Sony, one of the most recognized names in electronics, has been struggling financially here as of late. There was a time when owning a TV, audio equipment and to some extent, a laptop bearing Sony’s name really meant something – sure, they were a little more expensive, but they were stylish, leading edge technology, and they lasted. They had distribution channels from factory to shipping to warehousing to retail distribution. Sony was also smart enough to understand that the electronics landscape changes very fast and they knew wireless and mobile devices were the next ‘big thing.’ Sony executives said: “Mobile business is one of three key business parts within the Electronics business. Mobile is absolutely part of the core business of Electronics. One reason is that smartphones have absorbed many functions of Sony’s product line-up, including camera, Walkmans and partly games. So we have to deal within the smartphone business anyway.” They seem to understand that there are high-end and mid-range devices, but they either do not know where to market the devices or they simply cannot get the devices into the hands of the carriers or consumers. Whatever it is, Sony’s mid-range Xperia sales are in a slump and those problems are being discussed around Sony headquarters. However, what they didn’t seem to understand then and still do not to this day is how to sell a smartphone to the U.S. Again, Sony executives said:
“We do still have a plan to expand into the U.S. market in an incremental way. We are currently feeding our ability to collaborate with our other divisions such as the Game division. U.S. telecom carriers want to enhance their data ARPU. So what we are trying to provide is streaming music as well as the streaming game functions, combined with the Xperia smartphones. In such a way, we will try to approach the telecom carriers in the United States.” Plans include expansion into the U.S. market “in an incremental way”…this has been their problem all along…dragging their feet. Sony likes to make flagship devices and the U.S. is the place to sell them. Even Sony’s mid-range devices are too expensive for developing nations and they need to evaluate if they should concentrate more on high-end and less on the mid-range market. Sony executives’ take on future strategy:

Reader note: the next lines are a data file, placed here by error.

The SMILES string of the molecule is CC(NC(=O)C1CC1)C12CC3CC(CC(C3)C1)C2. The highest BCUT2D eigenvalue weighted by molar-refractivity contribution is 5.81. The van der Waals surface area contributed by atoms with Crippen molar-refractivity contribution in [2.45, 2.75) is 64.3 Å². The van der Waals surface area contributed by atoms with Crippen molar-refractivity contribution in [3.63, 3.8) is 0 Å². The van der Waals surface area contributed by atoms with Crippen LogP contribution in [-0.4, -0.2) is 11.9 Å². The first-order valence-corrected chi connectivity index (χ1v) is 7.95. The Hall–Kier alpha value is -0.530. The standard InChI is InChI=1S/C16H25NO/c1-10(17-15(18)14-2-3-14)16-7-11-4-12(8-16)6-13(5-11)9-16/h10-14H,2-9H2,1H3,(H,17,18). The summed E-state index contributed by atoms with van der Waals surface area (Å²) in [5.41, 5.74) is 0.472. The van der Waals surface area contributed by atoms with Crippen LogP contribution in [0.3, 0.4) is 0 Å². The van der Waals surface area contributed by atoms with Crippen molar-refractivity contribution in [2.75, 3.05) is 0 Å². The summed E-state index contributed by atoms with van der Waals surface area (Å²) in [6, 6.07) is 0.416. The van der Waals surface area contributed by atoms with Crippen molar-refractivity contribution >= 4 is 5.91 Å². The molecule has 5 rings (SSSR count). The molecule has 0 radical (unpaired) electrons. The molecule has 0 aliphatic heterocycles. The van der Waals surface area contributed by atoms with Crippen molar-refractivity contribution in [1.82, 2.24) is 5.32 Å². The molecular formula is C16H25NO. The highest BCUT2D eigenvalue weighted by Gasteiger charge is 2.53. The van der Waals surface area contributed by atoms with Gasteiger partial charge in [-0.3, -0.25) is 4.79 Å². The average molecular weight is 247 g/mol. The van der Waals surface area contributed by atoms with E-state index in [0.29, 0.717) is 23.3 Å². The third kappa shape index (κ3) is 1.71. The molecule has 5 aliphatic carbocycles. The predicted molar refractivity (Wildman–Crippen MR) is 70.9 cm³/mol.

“As for the strategy of the Mobile business, we will reduce a portion of the middle-range product line and concentrate on the profitable countries and telecom carriers, such as we do in Japan. Originally, the Sony Xperia smartphone began as a high end or flagship product. This is the year that we started to expand our product range to the middle end. During the course of reviewing this mid-term problem, we will re-evaluate the product line strategy. Maybe we will focus more on the high-end side.” “Maybe we will focus more on the high-end side,” does not sound like a firm sales strategy to me and is a good indicator as to why we will continue not seeing any Sony Xperia Z models in the U.S. anytime soon. Looking into the future, how does Sony expect to succeed in the mobile arena? Sony officials say: “To succeed, we will make sure that we stay lean and fit to deliver on our promise to excite our consumers with innovative mobile experiences and stunning high quality devices, while also driving further sales by ensuring our mid-range portfolio delivers great Sony experiences to wider audiences in this highly competitive segment. The market is changing for sure. But we are more committed than ever to success and believe we are very well positioned to adapt and adjust to that change.”
It sounds to me that these guys would make great politicians – they say one thing and then say another (yes, you read that correctly) – earlier they said there were problems and they said “we will reduce a portion of the middle-range product line” and that “maybe” they will look more at the high-end side. Now they sound like they want to ensure their “mid-range portfolio delivers great Sony experiences to wider audiences in this highly competitive segment.” It sounds to me that Sony needs to develop a firm strategy and put their plan into action – there are way too many “maybe[s],” we “expect,” “trying,” and “re-evaluations,” etc. to see Sony excelling in the mobile market, high-end or mid-range any time soon.